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Teleport Kubernetes Access for CI/CD


Short-Lived Certs for Kubernetes CI/CD

CI/CD tools like Jenkins can use short-lived certificates to talk to the Kubernetes API.

Create a non-interactive local Teleport user.

Non-interactive users don't have username or password defined and can't log in, but can be used to create credentials.

kind: role
version: v5
  name: robot
  # The allow section declares a list of resource/verb combinations that are
  # allowed for the users of this role. By default, nothing is allowed.
    # This field is used for SSH logins. You have to keep 'logins' as a non-empty random value
    # for Kubernetes to work until we fix it.
    logins: ['keep any value here']
    # A list of kubernetes groups to assign
    kubernetes_groups: ['system:masters']
kind: user
version: v2
  name: jenkins
  - robot

When running Teleport in production, we recommend that you follow the practices below to avoid security incidents. These practices may differ from the examples used in this guide, which are intended for demo environments:

  • Avoid using sudo in production environments unless it's necessary.
  • Create new, non-root, users and use test instances for experimenting with Teleport.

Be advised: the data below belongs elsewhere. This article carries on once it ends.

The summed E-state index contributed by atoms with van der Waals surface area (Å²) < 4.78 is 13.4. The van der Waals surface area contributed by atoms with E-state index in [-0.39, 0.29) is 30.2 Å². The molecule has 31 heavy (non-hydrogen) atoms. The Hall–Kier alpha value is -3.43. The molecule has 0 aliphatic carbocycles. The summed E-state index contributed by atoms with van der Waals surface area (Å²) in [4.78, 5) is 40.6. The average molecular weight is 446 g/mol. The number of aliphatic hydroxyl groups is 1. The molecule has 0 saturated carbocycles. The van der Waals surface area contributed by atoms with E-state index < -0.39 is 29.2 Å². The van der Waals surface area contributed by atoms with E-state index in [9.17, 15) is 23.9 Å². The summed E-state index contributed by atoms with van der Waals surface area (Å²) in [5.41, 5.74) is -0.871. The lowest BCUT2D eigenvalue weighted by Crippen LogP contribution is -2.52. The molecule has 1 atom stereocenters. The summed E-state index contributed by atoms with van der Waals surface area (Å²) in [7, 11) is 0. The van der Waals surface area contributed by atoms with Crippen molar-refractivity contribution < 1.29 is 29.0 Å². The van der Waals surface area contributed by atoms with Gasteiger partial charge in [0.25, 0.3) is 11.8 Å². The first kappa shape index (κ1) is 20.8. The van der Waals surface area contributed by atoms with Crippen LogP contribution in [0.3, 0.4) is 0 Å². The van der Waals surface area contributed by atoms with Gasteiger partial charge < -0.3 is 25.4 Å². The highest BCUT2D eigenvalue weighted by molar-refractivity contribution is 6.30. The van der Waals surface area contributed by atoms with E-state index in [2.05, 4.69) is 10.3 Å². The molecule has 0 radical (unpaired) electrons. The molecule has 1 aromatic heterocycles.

• Run Teleport's services as a non-root user unless required. Only the SSH Service requires root access. Note that you will need root permissions (or the CAP_NET_BIND_SERVICE capability) to make Teleport listen on a port numbered < 1024 (e.g. 443).
  • Follow the "Principle of Least Privilege" (PoLP). Don't give users permissive roles when giving them more restrictive roles will do instead. For example, assign users the built-in access,editor roles.
  • When joining a Teleport resource service (e.g., the Database Service or Application Service) to a cluster, save the invitation token to a file. Otherwise, the token will be visible when examining the teleport command that started the agent, e.g., via the history command on a compromised system.

Generate a kubeconfig using the jenkins user and its roles using tctl auth sign:

Log in to your cluster with tsh so you can use tctl from your local machine.

You can also run tctl on your Auth Service host without running "tsh login"


tsh login --user=myuser

Create a new local user for Jenkins

tctl users add jenkins --roles=robot

Creates a token for 25hrs

tctl auth sign --user=jenkins --format=kubernetes --out=kubeconfig --ttl=25h

Verify that these credentials have been written to kubeconfig:

cat kubeconfig

apiVersion: v1


- cluster:

certificate-authority-data: LS0tLS1CRUdJTiBDRVJUSUZ....

This kubeconfig can now be exported and will provide access to the automation tooling.

Uses kubectl to get pods, using the provided kubeconfig.

kubectl --kubeconfig /path/to/kubeconfig get pods
Short-Lived Certs

Short-lived certificates expire in hours or minutes. You don't have to revoke them if the host gets compromised. Generate a new kubeconfig every hour using tctl or API and publish it to secret storage, like AWS or GCP secret managers.